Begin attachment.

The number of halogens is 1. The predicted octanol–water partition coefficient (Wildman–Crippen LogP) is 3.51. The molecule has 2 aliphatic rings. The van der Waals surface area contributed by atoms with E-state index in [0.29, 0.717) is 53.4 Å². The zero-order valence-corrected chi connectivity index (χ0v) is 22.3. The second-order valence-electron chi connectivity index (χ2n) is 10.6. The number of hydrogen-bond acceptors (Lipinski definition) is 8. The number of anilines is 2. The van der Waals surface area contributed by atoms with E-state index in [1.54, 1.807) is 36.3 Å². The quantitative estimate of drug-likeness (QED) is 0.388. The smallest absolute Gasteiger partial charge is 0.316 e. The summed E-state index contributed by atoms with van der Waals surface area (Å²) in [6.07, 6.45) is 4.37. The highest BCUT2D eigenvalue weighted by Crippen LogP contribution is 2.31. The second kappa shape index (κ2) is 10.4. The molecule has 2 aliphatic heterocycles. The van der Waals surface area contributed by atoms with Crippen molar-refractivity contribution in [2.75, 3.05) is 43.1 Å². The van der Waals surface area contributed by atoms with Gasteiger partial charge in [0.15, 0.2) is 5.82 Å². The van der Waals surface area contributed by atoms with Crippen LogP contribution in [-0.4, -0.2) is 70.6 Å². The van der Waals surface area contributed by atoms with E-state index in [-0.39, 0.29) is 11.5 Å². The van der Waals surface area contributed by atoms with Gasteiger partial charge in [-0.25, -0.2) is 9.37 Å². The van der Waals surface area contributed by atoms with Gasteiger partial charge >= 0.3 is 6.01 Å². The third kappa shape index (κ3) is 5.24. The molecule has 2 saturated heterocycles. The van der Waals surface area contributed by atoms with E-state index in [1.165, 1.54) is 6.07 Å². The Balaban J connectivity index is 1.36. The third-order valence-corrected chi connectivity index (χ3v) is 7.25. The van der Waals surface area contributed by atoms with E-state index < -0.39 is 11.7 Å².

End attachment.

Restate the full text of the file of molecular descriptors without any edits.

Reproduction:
The number of halogens is 1. The predicted octanol–water partition coefficient (Wildman–Crippen LogP) is 3.51. The molecule has 2 aliphatic rings. The van der Waals surface area contributed by atoms with E-state index in [0.29, 0.717) is 53.4 Å². The zero-order valence-corrected chi connectivity index (χ0v) is 22.3. The second-order valence-electron chi connectivity index (χ2n) is 10.6. The number of hydrogen-bond acceptors (Lipinski definition) is 8. The number of anilines is 2. The van der Waals surface area contributed by atoms with E-state index in [1.54, 1.807) is 36.3 Å². The quantitative estimate of drug-likeness (QED) is 0.388. The smallest absolute Gasteiger partial charge is 0.316 e. The summed E-state index contributed by atoms with van der Waals surface area (Å²) in [6.07, 6.45) is 4.37. The highest BCUT2D eigenvalue weighted by Crippen LogP contribution is 2.31. The second kappa shape index (κ2) is 10.4. The molecule has 2 aliphatic heterocycles. The van der Waals surface area contributed by atoms with Crippen molar-refractivity contribution in [2.75, 3.05) is 43.1 Å². The van der Waals surface area contributed by atoms with Gasteiger partial charge in [0.15, 0.2) is 5.82 Å². The van der Waals surface area contributed by atoms with Crippen LogP contribution in [-0.4, -0.2) is 70.6 Å². The van der Waals surface area contributed by atoms with E-state index in [-0.39, 0.29) is 11.5 Å². The van der Waals surface area contributed by atoms with Gasteiger partial charge in [-0.25, -0.2) is 9.37 Å². The van der Waals surface area contributed by atoms with Gasteiger partial charge >= 0.3 is 6.01 Å². The third kappa shape index (κ3) is 5.24. The molecule has 2 saturated heterocycles. The van der Waals surface area contributed by atoms with E-state index in [1.165, 1.54) is 6.07 Å². The Balaban J connectivity index is 1.36. The third-order valence-corrected chi connectivity index (χ3v) is 7.25. The van der Waals surface area contributed by atoms with E-state index < -0.39 is 11.7 Å².